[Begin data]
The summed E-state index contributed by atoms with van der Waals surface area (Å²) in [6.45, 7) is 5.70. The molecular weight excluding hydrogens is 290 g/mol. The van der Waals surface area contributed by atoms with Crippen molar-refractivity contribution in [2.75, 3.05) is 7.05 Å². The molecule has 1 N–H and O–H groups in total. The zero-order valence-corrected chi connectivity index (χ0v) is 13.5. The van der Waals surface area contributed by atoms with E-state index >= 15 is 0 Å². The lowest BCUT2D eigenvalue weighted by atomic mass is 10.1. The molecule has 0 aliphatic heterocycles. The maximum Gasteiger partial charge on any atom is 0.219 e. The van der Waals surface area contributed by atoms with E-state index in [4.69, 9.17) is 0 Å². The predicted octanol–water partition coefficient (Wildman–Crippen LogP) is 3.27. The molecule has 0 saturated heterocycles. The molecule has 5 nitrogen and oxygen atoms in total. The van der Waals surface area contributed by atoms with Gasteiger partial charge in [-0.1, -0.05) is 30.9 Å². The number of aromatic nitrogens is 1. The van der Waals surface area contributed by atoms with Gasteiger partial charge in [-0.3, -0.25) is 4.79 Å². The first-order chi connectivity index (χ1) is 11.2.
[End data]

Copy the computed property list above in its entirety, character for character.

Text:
The summed E-state index contributed by atoms with van der Waals surface area (Å²) in [6.45, 7) is 5.70. The molecular weight excluding hydrogens is 290 g/mol. The van der Waals surface area contributed by atoms with Crippen molar-refractivity contribution in [2.75, 3.05) is 7.05 Å². The molecule has 1 N–H and O–H groups in total. The zero-order valence-corrected chi connectivity index (χ0v) is 13.5. The van der Waals surface area contributed by atoms with E-state index >= 15 is 0 Å². The lowest BCUT2D eigenvalue weighted by atomic mass is 10.1. The molecule has 0 aliphatic heterocycles. The maximum Gasteiger partial charge on any atom is 0.219 e. The van der Waals surface area contributed by atoms with E-state index in [4.69, 9.17) is 0 Å². The predicted octanol–water partition coefficient (Wildman–Crippen LogP) is 3.27. The molecule has 0 saturated heterocycles. The molecule has 5 nitrogen and oxygen atoms in total. The van der Waals surface area contributed by atoms with Gasteiger partial charge in [-0.1, -0.05) is 30.9 Å². The number of aromatic nitrogens is 1. The van der Waals surface area contributed by atoms with Gasteiger partial charge in [-0.3, -0.25) is 4.79 Å². The first-order chi connectivity index (χ1) is 11.2.